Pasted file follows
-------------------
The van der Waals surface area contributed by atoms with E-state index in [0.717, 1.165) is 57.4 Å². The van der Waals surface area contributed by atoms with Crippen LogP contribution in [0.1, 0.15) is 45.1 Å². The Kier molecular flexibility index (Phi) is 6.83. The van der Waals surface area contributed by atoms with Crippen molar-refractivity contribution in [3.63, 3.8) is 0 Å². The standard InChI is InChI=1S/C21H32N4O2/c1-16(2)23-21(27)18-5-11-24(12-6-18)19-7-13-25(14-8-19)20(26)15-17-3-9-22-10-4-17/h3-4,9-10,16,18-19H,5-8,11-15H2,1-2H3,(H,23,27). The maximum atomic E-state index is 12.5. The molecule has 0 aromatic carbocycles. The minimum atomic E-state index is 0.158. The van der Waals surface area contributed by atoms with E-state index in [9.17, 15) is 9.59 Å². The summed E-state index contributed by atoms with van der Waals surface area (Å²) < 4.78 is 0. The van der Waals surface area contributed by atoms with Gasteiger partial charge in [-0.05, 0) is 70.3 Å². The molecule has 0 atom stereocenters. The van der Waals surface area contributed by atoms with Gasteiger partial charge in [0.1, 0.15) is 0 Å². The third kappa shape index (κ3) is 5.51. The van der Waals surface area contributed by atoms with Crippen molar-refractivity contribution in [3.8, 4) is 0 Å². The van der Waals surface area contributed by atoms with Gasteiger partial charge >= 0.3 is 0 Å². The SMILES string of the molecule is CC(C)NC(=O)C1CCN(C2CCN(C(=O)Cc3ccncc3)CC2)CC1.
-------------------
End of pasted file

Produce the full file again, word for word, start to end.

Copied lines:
The van der Waals surface area contributed by atoms with E-state index in [0.717, 1.165) is 57.4 Å². The van der Waals surface area contributed by atoms with Crippen LogP contribution in [0.1, 0.15) is 45.1 Å². The Kier molecular flexibility index (Phi) is 6.83. The van der Waals surface area contributed by atoms with Crippen molar-refractivity contribution in [3.63, 3.8) is 0 Å². The standard InChI is InChI=1S/C21H32N4O2/c1-16(2)23-21(27)18-5-11-24(12-6-18)19-7-13-25(14-8-19)20(26)15-17-3-9-22-10-4-17/h3-4,9-10,16,18-19H,5-8,11-15H2,1-2H3,(H,23,27). The maximum atomic E-state index is 12.5. The molecule has 0 aromatic carbocycles. The minimum atomic E-state index is 0.158. The van der Waals surface area contributed by atoms with E-state index in [9.17, 15) is 9.59 Å². The summed E-state index contributed by atoms with van der Waals surface area (Å²) < 4.78 is 0. The van der Waals surface area contributed by atoms with Gasteiger partial charge in [-0.05, 0) is 70.3 Å². The molecule has 0 atom stereocenters. The van der Waals surface area contributed by atoms with Gasteiger partial charge in [0.1, 0.15) is 0 Å². The third kappa shape index (κ3) is 5.51. The van der Waals surface area contributed by atoms with Crippen molar-refractivity contribution in [3.8, 4) is 0 Å². The van der Waals surface area contributed by atoms with Gasteiger partial charge >= 0.3 is 0 Å². The SMILES string of the molecule is CC(C)NC(=O)C1CCN(C2CCN(C(=O)Cc3ccncc3)CC2)CC1.